The Fresh Loaf

News & Information for Amateur Bakers and Artisan Bread Enthusiasts

Oats: raw vs porridge and hydration questions

Esopus Spitzenburg's picture
Esopus Spitzenburg

Oats: raw vs porridge and hydration questions

Hi all,

I'm a bit late to the Approachable Loaf party, but have enjoyed reading and learning from the community bake. I'm planning on making a variation on the Bread Lab's recipe, with oats added.

When I've made oat breads previously, I've added raw rolled oats or "old fashioned" oats, and upped the hydration an unscientific amount. But when researching oat breads, I've seen a lot of recipes for oat porridge bread, that is, bread that incorporates cooked and well hydrated oats into the dough.

1) Is there an advantage to adding cooked oatmeal as opposed to raw oats? I've liked the textures the rolled oats add to bread, but haven't tried making a loaf with porridge. I'm open to it if it will improve results, but am hesitant because it will add another step to the process.

2) For those who use raw oats, do you have a formula/percentage for how much additional hydration you add?

Thanks!

idaveindy's picture
idaveindy

This guy did a lot of experimenting which may answer your question:

http://www.thefreshloaf.com/node/61245/soaker-ingredient-hydration-percents-some-data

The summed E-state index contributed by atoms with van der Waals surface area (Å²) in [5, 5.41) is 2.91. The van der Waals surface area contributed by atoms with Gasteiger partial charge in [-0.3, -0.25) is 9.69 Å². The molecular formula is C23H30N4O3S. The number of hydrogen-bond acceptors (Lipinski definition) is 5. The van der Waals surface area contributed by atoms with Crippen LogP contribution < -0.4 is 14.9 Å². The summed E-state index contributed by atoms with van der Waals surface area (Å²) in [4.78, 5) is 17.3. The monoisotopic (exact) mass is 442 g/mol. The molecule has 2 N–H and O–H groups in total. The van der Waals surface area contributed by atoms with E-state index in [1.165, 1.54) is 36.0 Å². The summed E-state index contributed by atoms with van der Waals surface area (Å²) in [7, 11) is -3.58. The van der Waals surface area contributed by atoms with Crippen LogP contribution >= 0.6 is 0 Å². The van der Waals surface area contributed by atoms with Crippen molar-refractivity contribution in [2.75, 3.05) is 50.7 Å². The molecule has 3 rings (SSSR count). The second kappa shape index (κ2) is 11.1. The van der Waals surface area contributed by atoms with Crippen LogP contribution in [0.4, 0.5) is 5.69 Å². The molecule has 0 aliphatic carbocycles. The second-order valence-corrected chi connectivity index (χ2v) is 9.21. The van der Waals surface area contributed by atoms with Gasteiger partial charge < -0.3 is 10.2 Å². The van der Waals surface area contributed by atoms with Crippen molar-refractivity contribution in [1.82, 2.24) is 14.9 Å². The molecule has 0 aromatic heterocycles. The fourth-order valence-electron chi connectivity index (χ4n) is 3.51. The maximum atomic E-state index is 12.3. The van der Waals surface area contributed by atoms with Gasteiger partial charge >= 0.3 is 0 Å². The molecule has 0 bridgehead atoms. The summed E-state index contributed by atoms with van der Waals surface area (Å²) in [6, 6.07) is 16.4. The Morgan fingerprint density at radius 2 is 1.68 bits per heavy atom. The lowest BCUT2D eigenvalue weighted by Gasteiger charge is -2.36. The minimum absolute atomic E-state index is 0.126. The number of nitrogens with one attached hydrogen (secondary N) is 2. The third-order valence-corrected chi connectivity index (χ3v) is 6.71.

Mini Oven's picture
Mini Oven

have discovered porridge bread by accident when adding left over cooked cereal to the next daily batch of bread dough.  The bread became moist and a nice change often with more volume and finer crumb.  The cooled porridge had about the same consistency as the dough so no big changes in hydration and salt were made.

Later on we find out adding cooked and cooled starch gel is a method with many names, tangzhong, water roux, porridge, etc.  Worth a try if you haven't experienced it.  I find the differences more readily noticed when added to a straight dough, one with just flour, water, salt, yeast.  The method also adds a touch of sweetness without adding sugar directly. As with all good things, too much can result in a heavy gummy crumb. 

I'm also a old fashioned rolled oat fan.  With raw oats, I simply soak 30 min. and strain.  When they stop dripping, add.  I also line buttered bread pans with rolled oats for a nutty toasted oat crust.  

Esopus Spitzenburg's picture
Esopus Spitzenburg

These were both very helpful comments! I'm going to try the porridge then, and will hopefully post results after I bake, in the next week or two.